From Filipino-American actors who are excited to share their own culture and heritage, to tell their communities’ own stories, to play characters from their own lives to Asian-American actors who are excited for new roles, new stories, and opportunities to perform outside of Miss Saigon, The King and I, and Flower Drum Song.

The broader theatre community is excited for work that is about and created by an underrepresented minority.

“I am thrilled that for the production of On This Side of the World this month, we have a cast, production team, and design team from different ethnic and cultural backgrounds, and it is wonderful to be able to tell these stories all together,” Tirol said proudly.

And for the Filipino community at large, his mission is to share the community’s stories with pride, honesty and love.

For a long time, he was reluctant to really put this piece out there—which is why it took so long to finish—thinking that these were stories no one was really interested in hearing.

That was his thinking, until his collaborator, director Noam Shapiro—who isn’t Filipino—believed in it so much and pushed him to finish it and helped him present it.

The reaction he has been getting are all positive, convincing him that this is a piece worth sharing.

“The Filipino immigrant story is one of courage, sacrifice, searching for identity, struggling to belong, and ultimately, redefining home—and come to think of it, isn’t that every person’s story?—and I am happy to be telling it,” he said.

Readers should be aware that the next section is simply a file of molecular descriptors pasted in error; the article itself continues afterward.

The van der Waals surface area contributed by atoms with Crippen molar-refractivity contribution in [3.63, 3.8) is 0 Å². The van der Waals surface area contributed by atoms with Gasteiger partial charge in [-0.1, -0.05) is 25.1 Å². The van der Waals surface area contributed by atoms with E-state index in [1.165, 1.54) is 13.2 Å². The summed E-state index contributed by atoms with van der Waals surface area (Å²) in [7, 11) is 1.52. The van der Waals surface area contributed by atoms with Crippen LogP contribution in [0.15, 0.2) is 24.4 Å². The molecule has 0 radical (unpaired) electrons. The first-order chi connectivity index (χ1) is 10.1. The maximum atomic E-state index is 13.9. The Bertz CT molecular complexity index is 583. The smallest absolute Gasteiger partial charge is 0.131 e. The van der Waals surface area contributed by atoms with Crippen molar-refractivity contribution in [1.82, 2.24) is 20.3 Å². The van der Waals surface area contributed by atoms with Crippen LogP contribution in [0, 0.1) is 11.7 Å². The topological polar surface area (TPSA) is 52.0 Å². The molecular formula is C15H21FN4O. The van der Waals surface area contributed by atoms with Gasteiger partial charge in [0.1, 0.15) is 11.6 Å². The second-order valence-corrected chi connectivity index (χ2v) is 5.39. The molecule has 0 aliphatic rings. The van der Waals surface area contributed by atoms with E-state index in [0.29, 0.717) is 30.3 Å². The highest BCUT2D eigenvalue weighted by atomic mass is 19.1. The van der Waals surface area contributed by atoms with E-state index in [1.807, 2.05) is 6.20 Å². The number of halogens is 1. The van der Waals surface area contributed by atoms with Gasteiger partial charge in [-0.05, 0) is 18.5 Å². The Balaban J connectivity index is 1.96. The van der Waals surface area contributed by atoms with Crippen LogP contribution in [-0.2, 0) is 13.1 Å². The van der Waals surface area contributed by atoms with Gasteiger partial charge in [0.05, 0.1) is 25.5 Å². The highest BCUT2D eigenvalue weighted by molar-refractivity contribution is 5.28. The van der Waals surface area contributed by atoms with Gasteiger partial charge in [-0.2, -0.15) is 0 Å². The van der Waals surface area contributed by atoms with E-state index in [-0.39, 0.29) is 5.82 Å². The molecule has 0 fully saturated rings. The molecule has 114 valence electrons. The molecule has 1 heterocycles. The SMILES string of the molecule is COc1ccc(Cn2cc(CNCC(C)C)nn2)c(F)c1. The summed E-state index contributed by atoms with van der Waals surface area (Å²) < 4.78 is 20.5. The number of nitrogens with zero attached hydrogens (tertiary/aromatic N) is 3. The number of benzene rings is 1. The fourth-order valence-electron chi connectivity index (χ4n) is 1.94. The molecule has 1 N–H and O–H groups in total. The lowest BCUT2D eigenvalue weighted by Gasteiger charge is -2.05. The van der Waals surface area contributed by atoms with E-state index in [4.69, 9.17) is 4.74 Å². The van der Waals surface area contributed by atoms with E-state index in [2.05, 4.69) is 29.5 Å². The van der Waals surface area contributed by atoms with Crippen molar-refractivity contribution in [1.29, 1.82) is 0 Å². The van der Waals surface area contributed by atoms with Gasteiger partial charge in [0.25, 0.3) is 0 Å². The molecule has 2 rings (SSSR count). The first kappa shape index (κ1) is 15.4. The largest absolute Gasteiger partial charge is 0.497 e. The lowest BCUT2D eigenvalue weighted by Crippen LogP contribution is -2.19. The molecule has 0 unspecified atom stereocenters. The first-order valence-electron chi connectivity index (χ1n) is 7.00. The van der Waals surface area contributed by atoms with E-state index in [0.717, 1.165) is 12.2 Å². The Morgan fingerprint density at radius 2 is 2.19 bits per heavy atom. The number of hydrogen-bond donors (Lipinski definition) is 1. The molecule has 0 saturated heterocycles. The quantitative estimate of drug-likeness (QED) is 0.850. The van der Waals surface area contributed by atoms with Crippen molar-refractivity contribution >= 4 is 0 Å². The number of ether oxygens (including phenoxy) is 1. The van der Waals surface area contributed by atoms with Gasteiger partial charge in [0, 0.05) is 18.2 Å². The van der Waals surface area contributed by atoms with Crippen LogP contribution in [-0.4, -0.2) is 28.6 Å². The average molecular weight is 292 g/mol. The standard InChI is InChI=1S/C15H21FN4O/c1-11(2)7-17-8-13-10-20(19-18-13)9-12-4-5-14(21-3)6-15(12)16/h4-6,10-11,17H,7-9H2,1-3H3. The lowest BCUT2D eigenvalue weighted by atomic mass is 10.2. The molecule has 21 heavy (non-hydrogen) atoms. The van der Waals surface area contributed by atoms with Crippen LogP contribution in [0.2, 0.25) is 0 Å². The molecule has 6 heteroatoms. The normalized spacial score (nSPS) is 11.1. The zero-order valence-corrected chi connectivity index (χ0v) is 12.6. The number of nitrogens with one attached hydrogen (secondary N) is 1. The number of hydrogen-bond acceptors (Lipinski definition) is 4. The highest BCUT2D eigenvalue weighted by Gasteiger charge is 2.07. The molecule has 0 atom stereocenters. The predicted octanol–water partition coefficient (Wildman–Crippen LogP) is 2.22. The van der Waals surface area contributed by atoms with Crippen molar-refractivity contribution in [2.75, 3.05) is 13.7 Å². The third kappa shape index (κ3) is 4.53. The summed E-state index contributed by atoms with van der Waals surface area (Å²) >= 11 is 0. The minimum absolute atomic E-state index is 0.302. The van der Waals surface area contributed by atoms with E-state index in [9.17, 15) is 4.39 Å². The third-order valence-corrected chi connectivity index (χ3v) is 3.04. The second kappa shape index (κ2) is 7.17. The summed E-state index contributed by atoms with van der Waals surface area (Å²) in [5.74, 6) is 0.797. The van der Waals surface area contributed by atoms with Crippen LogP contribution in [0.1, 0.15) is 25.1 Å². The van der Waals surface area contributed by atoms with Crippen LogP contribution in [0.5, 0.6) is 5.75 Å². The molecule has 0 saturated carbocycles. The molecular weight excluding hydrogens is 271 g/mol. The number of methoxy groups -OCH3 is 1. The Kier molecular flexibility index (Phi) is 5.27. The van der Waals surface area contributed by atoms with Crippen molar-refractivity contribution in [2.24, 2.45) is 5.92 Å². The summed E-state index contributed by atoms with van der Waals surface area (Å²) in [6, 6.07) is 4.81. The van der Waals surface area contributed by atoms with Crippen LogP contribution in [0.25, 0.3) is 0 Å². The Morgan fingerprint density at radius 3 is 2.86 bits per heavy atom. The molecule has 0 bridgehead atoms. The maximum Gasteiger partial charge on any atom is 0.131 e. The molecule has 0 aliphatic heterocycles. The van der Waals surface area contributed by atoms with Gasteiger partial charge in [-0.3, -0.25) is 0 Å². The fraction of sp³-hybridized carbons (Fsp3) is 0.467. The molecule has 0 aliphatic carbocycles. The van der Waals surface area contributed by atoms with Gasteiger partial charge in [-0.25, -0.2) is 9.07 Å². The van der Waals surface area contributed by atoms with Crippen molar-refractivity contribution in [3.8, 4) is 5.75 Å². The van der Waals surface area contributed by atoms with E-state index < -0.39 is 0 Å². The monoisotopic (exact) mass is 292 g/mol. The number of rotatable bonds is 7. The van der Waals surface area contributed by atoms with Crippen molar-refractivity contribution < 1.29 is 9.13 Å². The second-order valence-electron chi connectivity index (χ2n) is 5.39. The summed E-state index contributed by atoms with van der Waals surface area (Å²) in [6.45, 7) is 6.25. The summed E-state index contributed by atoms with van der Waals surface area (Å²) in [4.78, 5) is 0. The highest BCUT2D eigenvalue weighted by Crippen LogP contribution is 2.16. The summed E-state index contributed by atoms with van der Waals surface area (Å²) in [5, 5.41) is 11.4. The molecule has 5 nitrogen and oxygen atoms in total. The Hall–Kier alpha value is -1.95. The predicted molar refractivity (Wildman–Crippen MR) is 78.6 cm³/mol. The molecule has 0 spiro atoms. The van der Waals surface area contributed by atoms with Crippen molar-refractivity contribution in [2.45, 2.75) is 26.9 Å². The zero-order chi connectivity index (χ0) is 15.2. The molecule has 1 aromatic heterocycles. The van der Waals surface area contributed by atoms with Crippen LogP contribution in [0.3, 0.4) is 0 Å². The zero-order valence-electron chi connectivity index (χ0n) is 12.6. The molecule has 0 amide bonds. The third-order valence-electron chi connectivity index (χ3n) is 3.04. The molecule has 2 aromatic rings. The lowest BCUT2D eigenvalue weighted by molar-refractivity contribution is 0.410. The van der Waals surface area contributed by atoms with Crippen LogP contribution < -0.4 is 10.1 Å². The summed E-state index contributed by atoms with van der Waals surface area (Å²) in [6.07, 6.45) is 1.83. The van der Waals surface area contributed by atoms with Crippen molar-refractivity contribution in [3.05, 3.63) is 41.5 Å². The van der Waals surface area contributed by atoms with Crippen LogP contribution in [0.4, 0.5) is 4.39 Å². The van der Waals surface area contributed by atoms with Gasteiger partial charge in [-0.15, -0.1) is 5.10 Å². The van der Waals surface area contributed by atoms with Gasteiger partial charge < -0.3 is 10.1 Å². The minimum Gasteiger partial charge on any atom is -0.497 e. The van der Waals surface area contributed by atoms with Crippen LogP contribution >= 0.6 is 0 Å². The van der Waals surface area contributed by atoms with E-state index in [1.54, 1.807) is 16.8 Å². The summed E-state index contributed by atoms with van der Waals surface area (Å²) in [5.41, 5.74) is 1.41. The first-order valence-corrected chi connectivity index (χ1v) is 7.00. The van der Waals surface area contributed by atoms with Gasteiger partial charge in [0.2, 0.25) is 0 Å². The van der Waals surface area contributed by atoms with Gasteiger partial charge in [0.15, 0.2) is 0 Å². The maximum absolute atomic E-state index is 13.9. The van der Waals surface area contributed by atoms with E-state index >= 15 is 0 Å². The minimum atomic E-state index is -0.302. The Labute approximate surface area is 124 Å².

Next Step

It is Tirol’s dream for On This Side of the World to be seen by more people. The production at Access Theater in May is a next step—a big next step—but not an end-point.

“I would love for the show to have a future life in New York City’s theatre scene—and I feel it fits with many not-for-profit theatres’ mission of diversity and representation—and also for it to get produced in theaters around the country, particularly in places with large Filipino communities, like California (both San Francisco and Los Angeles), Las Vegas, Texas, and Hawaii. I would also love for the show to eventually be produced in the Philippines,” he shared.

At a recent reading, Tirol received feedback from a diverse group of audience who went to see it.

Asked about how he feels when someone tells him that he made them laugh or cry with his songs, Tirol said he feels relieved that his joke landed, and his tearjerker lines worked!

“Seriously, that is the greatest reward I can have as a writer—not to know that the audience laughed or cried, per se, but to know that your writing connected with and touched a listener in a very real, very deep way. My most fulfilling moments have not been being applauded or praised, but being told that my writing was uplifting, cathartic, inspiring, the answer to a prayer,” he said.